a whack of lunging questions... - Page 2 - The Horse Forum
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post #11 of 14 Old 03-17-2009, 12:21 AM
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Sorry, couldn't help myself with the last comment, but forgot to add my serious reply at the end! I use lunging to teach/reinforce my horse listening & responding to me at a distance, and upholding their 'responsibility' of continuing to do as I asked until I request something else. If the horse is doing what I asked - eg. the gait & direction I asked, I leave them alone, wherever their head may be.
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post #12 of 14 Old 03-19-2009, 01:42 AM
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It may look like their sniffing the ground but really what their doing is submitting to you, and telling you that you are the alfa.
Its kinda like a dog rolling on its back so you can pet it, haha.
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post #13 of 14 Old 03-19-2009, 02:24 AM
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Originally Posted by Flyinghigh12 View Post
It may look like their sniffing the ground but really what their doing is submitting to you, and telling you that you are the alfa.
Its kinda like a dog rolling on its back so you can pet it, haha.
Not necessarily. I think that this body language may often be submissive, but it may be just sniffing. Whether it's submissive or not, the horse telling you that you're 'the boss' or not, I also don't think that it necessarily denotes 'respect', as especially with 'round pen' type exercises, the horse may be doing this out of fear/hopelessness. I think it's important to understand all the bodylanguage that is going on, as taking one signal like that may lead you to the wrong conclusion.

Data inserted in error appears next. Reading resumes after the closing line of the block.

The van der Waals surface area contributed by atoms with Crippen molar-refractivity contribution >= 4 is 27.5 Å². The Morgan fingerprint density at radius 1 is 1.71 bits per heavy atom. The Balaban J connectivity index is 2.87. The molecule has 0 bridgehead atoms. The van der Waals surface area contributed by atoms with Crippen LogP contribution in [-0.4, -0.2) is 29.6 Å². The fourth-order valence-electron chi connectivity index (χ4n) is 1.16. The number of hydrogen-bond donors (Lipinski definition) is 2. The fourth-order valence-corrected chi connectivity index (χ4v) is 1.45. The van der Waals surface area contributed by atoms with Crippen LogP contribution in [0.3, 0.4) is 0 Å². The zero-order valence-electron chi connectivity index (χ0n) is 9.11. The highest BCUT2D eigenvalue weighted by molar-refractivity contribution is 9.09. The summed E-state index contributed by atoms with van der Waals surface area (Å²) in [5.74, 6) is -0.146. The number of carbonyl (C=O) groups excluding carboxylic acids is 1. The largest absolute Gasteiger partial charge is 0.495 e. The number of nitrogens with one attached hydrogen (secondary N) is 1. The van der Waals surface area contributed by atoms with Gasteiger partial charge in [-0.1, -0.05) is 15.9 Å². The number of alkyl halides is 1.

I don't think it's appropriate to compare equine behaviour to dog behaviour, especially when talking about 'dominance' & 'submission'. Also there is so much unfounded speculation about dog/wolf/human behaviour in this regard, and I think the above is another example of something that ain't necessarily so, and isn't necessarily very helpful. For eg. a dog may well roll on it's back to demonstrate submission when it's afraid. It may also roll on it's back confidently & get a belly rub. It may also roll on it's back to instigate a belly rub, because it knows this behaviour causes you to give it a rub - that is, the dog is in control of the situation, is demanding attention.

Generally speaking, I don't really buy into the dominance theory much, for either species. I'm quite comfortable with the dog/horse feeling in control of the situation, so long as it doesn't interfere with the desirable behaviour I want. For eg. if the horse thinks he's training me to give him scratchies, treats, whatever, and cueing me with 'polite' behaviour, that's fine by me. I think trust & *mutual* respectful behaviour is important, and I think it's also vital(for safety if nothing else) that you can be the leader in the partnership when necessary, but I think this is completely different to the dominance/submission concept.
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post #14 of 14 Old 03-19-2009, 03:11 PM
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I use lunging to get all of my horses extra energy out. Bucking, head tossing etc is fine with me. Although my horse does everything on voice commands, so he still has to listen to me. If I tell him to trot when he is cantering and he doesnt I just make him canter twice as long as I normally would and that is his punnishment for not listening. He listens to me very well even though I let him buck on the lunge line. So it depends on how your horse is. My horse is one that needs to be able to play before I get on him.

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